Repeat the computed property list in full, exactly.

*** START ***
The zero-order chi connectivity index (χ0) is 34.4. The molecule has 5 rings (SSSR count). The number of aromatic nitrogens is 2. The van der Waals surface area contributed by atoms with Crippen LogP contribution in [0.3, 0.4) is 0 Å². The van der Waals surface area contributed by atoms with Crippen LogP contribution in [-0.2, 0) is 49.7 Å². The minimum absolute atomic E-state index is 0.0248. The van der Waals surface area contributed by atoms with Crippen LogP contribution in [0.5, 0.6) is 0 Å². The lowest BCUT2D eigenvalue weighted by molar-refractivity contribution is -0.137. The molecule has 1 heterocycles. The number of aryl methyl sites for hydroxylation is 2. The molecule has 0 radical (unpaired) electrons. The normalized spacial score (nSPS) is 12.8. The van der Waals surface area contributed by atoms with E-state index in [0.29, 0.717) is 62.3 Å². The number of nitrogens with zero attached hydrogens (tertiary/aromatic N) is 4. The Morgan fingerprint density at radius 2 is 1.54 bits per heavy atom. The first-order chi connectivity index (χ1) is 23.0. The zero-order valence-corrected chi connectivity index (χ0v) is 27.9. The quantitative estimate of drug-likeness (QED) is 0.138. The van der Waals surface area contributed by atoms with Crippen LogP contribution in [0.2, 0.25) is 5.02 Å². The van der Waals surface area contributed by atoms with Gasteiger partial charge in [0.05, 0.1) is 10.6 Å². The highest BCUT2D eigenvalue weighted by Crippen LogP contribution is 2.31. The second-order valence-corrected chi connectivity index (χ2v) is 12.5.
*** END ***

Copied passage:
The zero-order chi connectivity index (χ0) is 34.4. The molecule has 5 rings (SSSR count). The number of aromatic nitrogens is 2. The van der Waals surface area contributed by atoms with Crippen LogP contribution in [0.3, 0.4) is 0 Å². The van der Waals surface area contributed by atoms with Crippen LogP contribution in [-0.2, 0) is 49.7 Å². The minimum absolute atomic E-state index is 0.0248. The van der Waals surface area contributed by atoms with Crippen LogP contribution in [0.5, 0.6) is 0 Å². The lowest BCUT2D eigenvalue weighted by molar-refractivity contribution is -0.137. The molecule has 1 heterocycles. The number of aryl methyl sites for hydroxylation is 2. The molecule has 0 radical (unpaired) electrons. The normalized spacial score (nSPS) is 12.8. The van der Waals surface area contributed by atoms with E-state index in [0.29, 0.717) is 62.3 Å². The number of nitrogens with zero attached hydrogens (tertiary/aromatic N) is 4. The Morgan fingerprint density at radius 2 is 1.54 bits per heavy atom. The first-order chi connectivity index (χ1) is 23.0. The zero-order valence-corrected chi connectivity index (χ0v) is 27.9. The quantitative estimate of drug-likeness (QED) is 0.138. The van der Waals surface area contributed by atoms with Crippen LogP contribution in [0.2, 0.25) is 5.02 Å². The van der Waals surface area contributed by atoms with Gasteiger partial charge in [0.05, 0.1) is 10.6 Å². The highest BCUT2D eigenvalue weighted by Crippen LogP contribution is 2.31. The second-order valence-corrected chi connectivity index (χ2v) is 12.5.